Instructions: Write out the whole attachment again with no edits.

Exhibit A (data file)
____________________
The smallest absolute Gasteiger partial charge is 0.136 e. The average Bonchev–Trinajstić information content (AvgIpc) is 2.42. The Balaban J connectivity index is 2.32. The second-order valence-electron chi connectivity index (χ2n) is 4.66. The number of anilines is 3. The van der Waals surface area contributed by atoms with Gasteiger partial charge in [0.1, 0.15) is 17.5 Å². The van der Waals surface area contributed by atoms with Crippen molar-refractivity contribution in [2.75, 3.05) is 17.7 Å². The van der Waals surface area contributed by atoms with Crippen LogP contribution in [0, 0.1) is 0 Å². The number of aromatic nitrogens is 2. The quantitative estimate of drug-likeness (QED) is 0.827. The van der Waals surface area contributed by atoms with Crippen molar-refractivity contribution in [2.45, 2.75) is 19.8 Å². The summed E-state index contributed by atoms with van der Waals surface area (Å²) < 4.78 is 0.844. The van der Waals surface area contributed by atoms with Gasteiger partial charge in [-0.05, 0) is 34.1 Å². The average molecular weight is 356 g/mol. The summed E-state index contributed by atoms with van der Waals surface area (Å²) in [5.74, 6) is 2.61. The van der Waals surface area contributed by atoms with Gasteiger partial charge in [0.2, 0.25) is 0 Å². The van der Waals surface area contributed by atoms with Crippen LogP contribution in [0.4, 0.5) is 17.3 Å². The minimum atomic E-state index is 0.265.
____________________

The smallest absolute Gasteiger partial charge is 0.136 e. The average Bonchev–Trinajstić information content (AvgIpc) is 2.42. The Balaban J connectivity index is 2.32. The second-order valence-electron chi connectivity index (χ2n) is 4.66. The number of anilines is 3. The van der Waals surface area contributed by atoms with Gasteiger partial charge in [0.1, 0.15) is 17.5 Å². The van der Waals surface area contributed by atoms with Crippen molar-refractivity contribution in [2.75, 3.05) is 17.7 Å². The van der Waals surface area contributed by atoms with Crippen LogP contribution in [0, 0.1) is 0 Å². The number of aromatic nitrogens is 2. The quantitative estimate of drug-likeness (QED) is 0.827. The van der Waals surface area contributed by atoms with Crippen molar-refractivity contribution in [2.45, 2.75) is 19.8 Å². The summed E-state index contributed by atoms with van der Waals surface area (Å²) < 4.78 is 0.844. The van der Waals surface area contributed by atoms with Gasteiger partial charge in [-0.05, 0) is 34.1 Å². The average molecular weight is 356 g/mol. The summed E-state index contributed by atoms with van der Waals surface area (Å²) in [5.74, 6) is 2.61. The van der Waals surface area contributed by atoms with Gasteiger partial charge in [0.2, 0.25) is 0 Å². The van der Waals surface area contributed by atoms with Crippen LogP contribution in [0.4, 0.5) is 17.3 Å². The minimum atomic E-state index is 0.265.